The final concern would be maintaining the cultural and intellectual aspects of civilization. This is perhaps the most important aspect of the Plan, as these three aspects differentiate mere survival from a preservation of the current level of progress. The first logical step would be to download the entirety of the Internet, which contains close to the sum total of all the assimilated human knowledge. In order to preserve the relative diversity of the human population as it exists now, an effort should be made to have the population of the city reflect the world's population, although realistically the city's population would simply be made up of whoever made it to the loading bay. The population of the city will need to number in the tens of millions, so that there is no major loss of knowledge, as occurs in isolated communities with small populations such as on Easter Island. Most importantly, highly technical professions, such as specialist manufacturing, will have to be represented in force, as these professions are the basis of modern society. An increase in automation, in order to reduce the amount of non-technical jobs, such as waste disposal or sanitary workers, will also reduce the population needed to maintain the level of human progress.
When the two decade period is over, the city can be grounded permanently onto a beach or river delta. Care should be taken in landing the city, as the location should be easily defended (in the event that not all the zombies have died), and should be located in proximity to plentiful supplies of natural resources. The surviving human population can then start to slowly expand outwards, but should stay within a 200 mile radius of the landing site in the event of a resurgence of the zombie plague for the next century. If no further events occur, then human civilization can be allowed to expand freely, eventually reaching pre-plague levels of population and progress.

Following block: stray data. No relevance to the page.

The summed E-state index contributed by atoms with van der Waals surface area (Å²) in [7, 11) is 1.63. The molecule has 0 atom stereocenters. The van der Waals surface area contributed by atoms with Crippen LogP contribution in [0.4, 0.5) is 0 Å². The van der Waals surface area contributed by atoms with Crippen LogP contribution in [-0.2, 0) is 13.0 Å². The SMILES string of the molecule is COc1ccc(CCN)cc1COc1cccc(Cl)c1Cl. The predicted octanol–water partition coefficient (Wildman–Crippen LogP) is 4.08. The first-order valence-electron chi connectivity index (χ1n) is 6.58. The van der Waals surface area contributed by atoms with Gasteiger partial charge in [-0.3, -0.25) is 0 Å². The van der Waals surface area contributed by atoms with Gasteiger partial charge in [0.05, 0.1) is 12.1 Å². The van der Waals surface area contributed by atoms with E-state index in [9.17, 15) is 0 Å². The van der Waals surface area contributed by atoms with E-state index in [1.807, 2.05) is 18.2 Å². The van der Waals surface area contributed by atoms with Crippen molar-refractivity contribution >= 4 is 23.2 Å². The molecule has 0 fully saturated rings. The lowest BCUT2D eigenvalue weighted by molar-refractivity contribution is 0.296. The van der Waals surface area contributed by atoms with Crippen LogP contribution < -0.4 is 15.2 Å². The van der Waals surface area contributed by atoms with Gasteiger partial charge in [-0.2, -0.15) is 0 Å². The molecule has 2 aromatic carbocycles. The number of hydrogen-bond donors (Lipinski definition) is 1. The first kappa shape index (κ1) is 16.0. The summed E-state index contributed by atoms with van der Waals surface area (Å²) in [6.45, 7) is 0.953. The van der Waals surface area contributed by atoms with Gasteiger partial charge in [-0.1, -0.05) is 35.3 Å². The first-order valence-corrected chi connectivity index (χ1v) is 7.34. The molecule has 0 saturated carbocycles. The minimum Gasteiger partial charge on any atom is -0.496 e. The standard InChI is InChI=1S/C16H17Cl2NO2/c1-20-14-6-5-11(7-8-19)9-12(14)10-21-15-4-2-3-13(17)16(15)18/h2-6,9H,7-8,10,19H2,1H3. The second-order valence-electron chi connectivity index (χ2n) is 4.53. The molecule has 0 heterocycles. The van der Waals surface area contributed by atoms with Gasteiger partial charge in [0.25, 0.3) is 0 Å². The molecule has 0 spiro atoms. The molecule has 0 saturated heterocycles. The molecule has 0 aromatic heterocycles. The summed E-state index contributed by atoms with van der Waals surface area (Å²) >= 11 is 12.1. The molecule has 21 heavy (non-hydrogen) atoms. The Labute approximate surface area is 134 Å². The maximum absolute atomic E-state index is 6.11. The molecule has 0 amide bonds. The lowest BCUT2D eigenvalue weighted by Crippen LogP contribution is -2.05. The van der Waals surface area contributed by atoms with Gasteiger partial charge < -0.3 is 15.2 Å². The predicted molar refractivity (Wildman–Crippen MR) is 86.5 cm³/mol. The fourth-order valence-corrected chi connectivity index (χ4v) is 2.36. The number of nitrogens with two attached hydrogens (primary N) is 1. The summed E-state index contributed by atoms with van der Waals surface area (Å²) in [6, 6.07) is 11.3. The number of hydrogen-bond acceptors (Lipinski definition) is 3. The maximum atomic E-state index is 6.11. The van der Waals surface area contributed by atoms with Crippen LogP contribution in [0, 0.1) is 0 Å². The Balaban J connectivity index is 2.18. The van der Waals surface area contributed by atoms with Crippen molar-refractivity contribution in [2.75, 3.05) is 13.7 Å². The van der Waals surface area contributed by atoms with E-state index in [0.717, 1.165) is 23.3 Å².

One final eventuality, though. In the unlikely event that the zombies do not die naturally, tactical nuclear warheads may have to be deployed. In order to prevent long-term environmental damage, enhanced radiation warheads, which cause severe short-term damage to organic matter, but have little to no fallout, can be used to euthanize an area surrounding the landing zone. Expansion of human society will then proceed in a similar manner as above, except that a significant portion of the population will need to remain devoted to eradicating any remaining zombies. Eventually, however, human society will reach pre-plague levels, and can continue to grow, explore and, most importantly, survive, thanks to the Zombie Apocalypse Survival Plan.
aqueous --> i think aquatic would work better, since aqueous is a chemistry term, but your call
uhh..do zombies die of natural causes?
so, by apocalypse, do you mean that the Earth turns to rubble or the people just get infected, leaving structures and buildings intact ?
manoeuver or maneuver, personally i like the latter
download the Internet?
cool topic :) it may be too fantasy-based, however, and doesn't really show much about you